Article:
When Superman did Real good

Ku Klux Klan, often abbreviated KKK is the name of three distinct past and present far-right organizations in the United States, which have advocated extremist reactionary currents such as white supremacy, white nationalism, and anti-immigration, historically expressed through terrorism. Since the mid-20th century, the KKK has also been anti-communist. The current manifestation is splintered into several chapters and is classified as a hate group.

Although greatly diminished today, the Ku Klux Klan has had a lot of influence on American history. In the early and mid-20th Century, it was able to control large portions of state governments in the USA.

One of the biggest reasons for a reduction in the KKK’s powers was a man known as Stetson Kennedy. He was (and still is) a white southerner with a family history of Klan membership. Despite this, he did not like the Klan and decided to act against it. Shortly after World War Two, he went undercover to learn Klan secrets. This lead to his book The Klan Unmasked.

However, he did not wait for personal recognition before waging a secret war against the Klan. He gave all his information to the writers of the Superman radio show.

And they used it.

“The most noteworthy Superman radio episodes are described in Weyn Craig Wade’s indispensable history of the Ku Klux Klan, The Fiery Cross. According to Wade, Stetson Kennedy, a reporter for the short-lived lefty newspaper PM, went undercover into the Klan, learning the secret passwords and countersigns used by the Grand Dragon “Doc” Green’s vicious Klavern No. 1 of Atlanta. For sport, Kennedy passed on the info to writers of the Superman radio show about that comic-book character whom Wade calls the ultimate antifacist.”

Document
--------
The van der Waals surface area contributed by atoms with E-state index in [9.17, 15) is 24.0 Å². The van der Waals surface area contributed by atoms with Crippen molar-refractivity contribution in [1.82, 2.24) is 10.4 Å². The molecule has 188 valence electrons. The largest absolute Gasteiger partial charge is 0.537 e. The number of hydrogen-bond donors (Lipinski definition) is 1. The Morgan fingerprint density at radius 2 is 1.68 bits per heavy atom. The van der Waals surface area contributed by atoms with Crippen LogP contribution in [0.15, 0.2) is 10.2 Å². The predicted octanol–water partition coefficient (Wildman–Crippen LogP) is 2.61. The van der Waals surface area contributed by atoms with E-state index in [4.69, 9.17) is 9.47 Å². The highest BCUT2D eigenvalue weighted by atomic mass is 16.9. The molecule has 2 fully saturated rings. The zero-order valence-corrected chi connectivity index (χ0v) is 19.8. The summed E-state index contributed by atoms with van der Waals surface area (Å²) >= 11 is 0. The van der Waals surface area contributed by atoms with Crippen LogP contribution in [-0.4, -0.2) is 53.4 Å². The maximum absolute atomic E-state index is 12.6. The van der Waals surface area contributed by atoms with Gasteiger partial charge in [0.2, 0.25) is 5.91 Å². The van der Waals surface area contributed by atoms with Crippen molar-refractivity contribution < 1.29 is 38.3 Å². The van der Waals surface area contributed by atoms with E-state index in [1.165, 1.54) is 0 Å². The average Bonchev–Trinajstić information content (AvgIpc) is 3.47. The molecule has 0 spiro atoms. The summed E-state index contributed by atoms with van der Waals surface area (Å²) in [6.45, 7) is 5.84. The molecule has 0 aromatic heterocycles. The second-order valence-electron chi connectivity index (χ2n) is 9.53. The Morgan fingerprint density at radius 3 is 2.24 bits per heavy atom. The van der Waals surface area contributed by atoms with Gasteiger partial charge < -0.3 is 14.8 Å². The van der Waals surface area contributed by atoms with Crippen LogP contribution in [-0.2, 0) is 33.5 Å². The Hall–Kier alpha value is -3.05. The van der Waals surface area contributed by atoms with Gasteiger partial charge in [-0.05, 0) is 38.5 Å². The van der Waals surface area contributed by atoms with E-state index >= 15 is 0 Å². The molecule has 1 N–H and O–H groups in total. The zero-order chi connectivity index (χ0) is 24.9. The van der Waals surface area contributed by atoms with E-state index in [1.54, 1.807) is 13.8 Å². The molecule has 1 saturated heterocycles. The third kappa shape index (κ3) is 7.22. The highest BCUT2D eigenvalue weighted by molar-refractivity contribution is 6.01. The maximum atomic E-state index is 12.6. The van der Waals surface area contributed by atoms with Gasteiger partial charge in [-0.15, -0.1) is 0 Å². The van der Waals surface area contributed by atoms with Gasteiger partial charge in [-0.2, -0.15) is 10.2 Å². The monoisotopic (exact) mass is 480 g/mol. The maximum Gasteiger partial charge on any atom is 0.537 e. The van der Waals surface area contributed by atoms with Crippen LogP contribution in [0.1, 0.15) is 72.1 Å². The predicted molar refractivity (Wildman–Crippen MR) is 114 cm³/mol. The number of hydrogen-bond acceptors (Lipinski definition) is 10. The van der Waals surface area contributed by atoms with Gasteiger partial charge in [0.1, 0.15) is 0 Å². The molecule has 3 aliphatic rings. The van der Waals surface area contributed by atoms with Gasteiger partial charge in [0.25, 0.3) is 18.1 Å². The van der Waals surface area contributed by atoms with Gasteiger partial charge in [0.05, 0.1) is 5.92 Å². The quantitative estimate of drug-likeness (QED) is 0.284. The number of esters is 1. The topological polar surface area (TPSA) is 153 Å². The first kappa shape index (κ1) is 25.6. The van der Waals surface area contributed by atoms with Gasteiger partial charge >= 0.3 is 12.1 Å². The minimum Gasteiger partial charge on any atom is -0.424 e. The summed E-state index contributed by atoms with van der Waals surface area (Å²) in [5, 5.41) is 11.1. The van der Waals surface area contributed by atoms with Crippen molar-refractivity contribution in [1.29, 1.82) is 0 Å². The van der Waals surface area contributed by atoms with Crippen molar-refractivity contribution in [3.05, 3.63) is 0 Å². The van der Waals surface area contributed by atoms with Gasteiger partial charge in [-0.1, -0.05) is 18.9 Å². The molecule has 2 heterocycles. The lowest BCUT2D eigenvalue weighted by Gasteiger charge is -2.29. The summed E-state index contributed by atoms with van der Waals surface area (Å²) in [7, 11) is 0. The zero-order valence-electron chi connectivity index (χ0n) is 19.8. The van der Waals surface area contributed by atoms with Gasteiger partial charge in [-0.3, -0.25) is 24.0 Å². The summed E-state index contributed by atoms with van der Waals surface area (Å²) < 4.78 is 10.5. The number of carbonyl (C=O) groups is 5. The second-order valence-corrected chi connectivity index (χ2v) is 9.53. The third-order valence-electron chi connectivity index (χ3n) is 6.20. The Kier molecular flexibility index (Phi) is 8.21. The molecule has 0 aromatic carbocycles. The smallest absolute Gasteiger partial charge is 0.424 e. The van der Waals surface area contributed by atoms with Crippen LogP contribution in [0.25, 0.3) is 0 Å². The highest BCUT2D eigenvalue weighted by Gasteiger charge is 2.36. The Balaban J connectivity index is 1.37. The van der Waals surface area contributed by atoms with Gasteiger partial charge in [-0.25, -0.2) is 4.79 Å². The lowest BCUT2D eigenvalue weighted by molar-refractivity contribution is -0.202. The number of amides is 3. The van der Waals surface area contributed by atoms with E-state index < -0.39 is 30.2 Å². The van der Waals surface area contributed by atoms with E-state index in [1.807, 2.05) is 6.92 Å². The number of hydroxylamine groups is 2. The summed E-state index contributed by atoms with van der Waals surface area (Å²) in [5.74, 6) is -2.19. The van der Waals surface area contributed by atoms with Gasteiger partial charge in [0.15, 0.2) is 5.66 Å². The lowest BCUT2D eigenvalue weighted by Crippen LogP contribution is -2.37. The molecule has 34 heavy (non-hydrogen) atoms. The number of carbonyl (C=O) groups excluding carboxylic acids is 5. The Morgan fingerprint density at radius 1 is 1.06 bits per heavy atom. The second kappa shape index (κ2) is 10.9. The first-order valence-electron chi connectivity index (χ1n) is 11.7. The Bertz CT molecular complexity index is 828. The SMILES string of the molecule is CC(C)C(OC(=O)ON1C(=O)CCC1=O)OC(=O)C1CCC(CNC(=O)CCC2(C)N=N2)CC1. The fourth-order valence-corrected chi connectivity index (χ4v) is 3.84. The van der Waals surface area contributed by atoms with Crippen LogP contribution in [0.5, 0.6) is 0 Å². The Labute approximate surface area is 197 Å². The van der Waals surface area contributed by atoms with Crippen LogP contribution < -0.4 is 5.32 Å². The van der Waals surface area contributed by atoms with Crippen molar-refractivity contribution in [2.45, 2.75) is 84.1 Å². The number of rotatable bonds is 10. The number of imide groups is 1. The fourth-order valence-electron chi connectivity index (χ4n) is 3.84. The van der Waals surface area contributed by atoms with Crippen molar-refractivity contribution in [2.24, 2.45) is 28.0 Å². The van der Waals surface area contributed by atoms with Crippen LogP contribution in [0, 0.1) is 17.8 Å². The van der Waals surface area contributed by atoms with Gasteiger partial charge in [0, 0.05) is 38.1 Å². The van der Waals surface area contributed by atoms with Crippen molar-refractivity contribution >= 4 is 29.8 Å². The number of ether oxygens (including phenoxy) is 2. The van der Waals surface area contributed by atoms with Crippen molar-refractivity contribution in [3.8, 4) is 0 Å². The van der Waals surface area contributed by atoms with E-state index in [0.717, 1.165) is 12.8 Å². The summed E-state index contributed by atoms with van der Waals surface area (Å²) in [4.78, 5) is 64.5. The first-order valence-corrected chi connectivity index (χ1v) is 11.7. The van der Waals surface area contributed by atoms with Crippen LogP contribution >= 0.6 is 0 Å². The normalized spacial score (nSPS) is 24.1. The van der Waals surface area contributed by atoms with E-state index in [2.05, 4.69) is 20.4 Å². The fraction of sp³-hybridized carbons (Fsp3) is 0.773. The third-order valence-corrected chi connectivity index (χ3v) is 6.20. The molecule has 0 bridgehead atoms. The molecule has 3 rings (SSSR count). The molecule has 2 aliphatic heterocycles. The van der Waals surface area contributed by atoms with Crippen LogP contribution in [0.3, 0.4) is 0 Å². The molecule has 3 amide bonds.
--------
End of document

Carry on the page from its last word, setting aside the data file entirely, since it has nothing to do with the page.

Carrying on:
As Wade relates the incident:

The writers jumped on the idea and Superman began trouncing the Klan over the airways, a battle replete with obviously authentic detail.

During the first broadcast, "Doc" Green received a phone call from the
Atlanta AP bureau chief:

"Superman's really on your trail ... sounds to me like Superman's got 
a pipeline into your klaverns somehow. 
You'd better watch your step."
"I smell a rat," the Dragon said bitterly. 
"Just wait till I get my hands on him!"

"You'd better make it snappy--
Superman just flew over your Imperial Palace to case the joint."

"Nuts," the Doctor said, and hung up.

Green had to change his passwords. But Wade was resilient. He provided the newer ones to the writers. This little game of cat-and-mouse made the passwords and the organizational structure of the Klan commonplace. Every kid on the street started playing ‘Superman vs the KKK’ and none of the kids wanted to be the KKK.
The KKK tried to retaliate by pressuring Pep Cereal–sponsors of theAdventures of Superman–off of grocery shelves in Atlanta. Despite Green’s actions, the sponsors continued to green-light the anti-Klan shows.

The Superman radio show may be seen as trivial today. But it had a big impact on politics in the southern USA in the 1940s. It can be safely said the Stetson Kennedy (and Superman) helped to bring the KKK down a notch.

 

Actual comic text source: http://www.metroactive.com/

 

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